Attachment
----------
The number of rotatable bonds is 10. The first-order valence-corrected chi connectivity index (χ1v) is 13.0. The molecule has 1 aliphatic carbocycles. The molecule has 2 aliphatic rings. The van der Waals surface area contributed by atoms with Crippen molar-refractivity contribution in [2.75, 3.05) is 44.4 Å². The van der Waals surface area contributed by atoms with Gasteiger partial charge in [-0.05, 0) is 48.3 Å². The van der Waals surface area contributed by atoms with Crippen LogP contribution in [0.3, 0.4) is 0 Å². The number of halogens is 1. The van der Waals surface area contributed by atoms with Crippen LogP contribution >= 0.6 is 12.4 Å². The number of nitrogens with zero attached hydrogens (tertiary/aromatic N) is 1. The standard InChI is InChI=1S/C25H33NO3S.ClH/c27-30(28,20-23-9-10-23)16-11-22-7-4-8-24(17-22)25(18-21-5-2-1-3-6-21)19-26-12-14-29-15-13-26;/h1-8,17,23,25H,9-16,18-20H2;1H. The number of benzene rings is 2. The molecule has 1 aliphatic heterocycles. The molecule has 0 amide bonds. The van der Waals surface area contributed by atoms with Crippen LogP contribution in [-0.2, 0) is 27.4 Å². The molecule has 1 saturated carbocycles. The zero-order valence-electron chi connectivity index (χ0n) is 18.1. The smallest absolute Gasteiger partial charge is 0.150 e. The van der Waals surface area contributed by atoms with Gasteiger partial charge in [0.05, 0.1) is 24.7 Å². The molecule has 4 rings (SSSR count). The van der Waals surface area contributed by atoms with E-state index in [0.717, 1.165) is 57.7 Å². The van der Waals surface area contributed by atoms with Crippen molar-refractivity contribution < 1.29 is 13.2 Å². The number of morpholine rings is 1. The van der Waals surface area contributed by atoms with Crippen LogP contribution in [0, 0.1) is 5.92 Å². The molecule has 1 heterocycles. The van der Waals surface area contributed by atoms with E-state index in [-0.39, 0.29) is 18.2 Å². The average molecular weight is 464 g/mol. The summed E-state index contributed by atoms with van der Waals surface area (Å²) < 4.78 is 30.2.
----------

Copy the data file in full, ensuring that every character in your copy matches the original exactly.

The number of rotatable bonds is 10. The first-order valence-corrected chi connectivity index (χ1v) is 13.0. The molecule has 1 aliphatic carbocycles. The molecule has 2 aliphatic rings. The van der Waals surface area contributed by atoms with Crippen molar-refractivity contribution in [2.75, 3.05) is 44.4 Å². The van der Waals surface area contributed by atoms with Gasteiger partial charge in [-0.05, 0) is 48.3 Å². The van der Waals surface area contributed by atoms with Crippen LogP contribution in [0.3, 0.4) is 0 Å². The number of halogens is 1. The van der Waals surface area contributed by atoms with Crippen LogP contribution >= 0.6 is 12.4 Å². The number of nitrogens with zero attached hydrogens (tertiary/aromatic N) is 1. The standard InChI is InChI=1S/C25H33NO3S.ClH/c27-30(28,20-23-9-10-23)16-11-22-7-4-8-24(17-22)25(18-21-5-2-1-3-6-21)19-26-12-14-29-15-13-26;/h1-8,17,23,25H,9-16,18-20H2;1H. The number of benzene rings is 2. The molecule has 1 aliphatic heterocycles. The molecule has 0 amide bonds. The van der Waals surface area contributed by atoms with Crippen LogP contribution in [-0.2, 0) is 27.4 Å². The molecule has 1 saturated carbocycles. The zero-order valence-electron chi connectivity index (χ0n) is 18.1. The smallest absolute Gasteiger partial charge is 0.150 e. The van der Waals surface area contributed by atoms with Gasteiger partial charge in [0.05, 0.1) is 24.7 Å². The molecule has 4 rings (SSSR count). The van der Waals surface area contributed by atoms with E-state index in [0.717, 1.165) is 57.7 Å². The van der Waals surface area contributed by atoms with Crippen molar-refractivity contribution < 1.29 is 13.2 Å². The number of morpholine rings is 1. The van der Waals surface area contributed by atoms with Crippen LogP contribution in [0, 0.1) is 5.92 Å². The molecule has 1 heterocycles. The van der Waals surface area contributed by atoms with E-state index in [-0.39, 0.29) is 18.2 Å². The average molecular weight is 464 g/mol. The summed E-state index contributed by atoms with van der Waals surface area (Å²) < 4.78 is 30.2.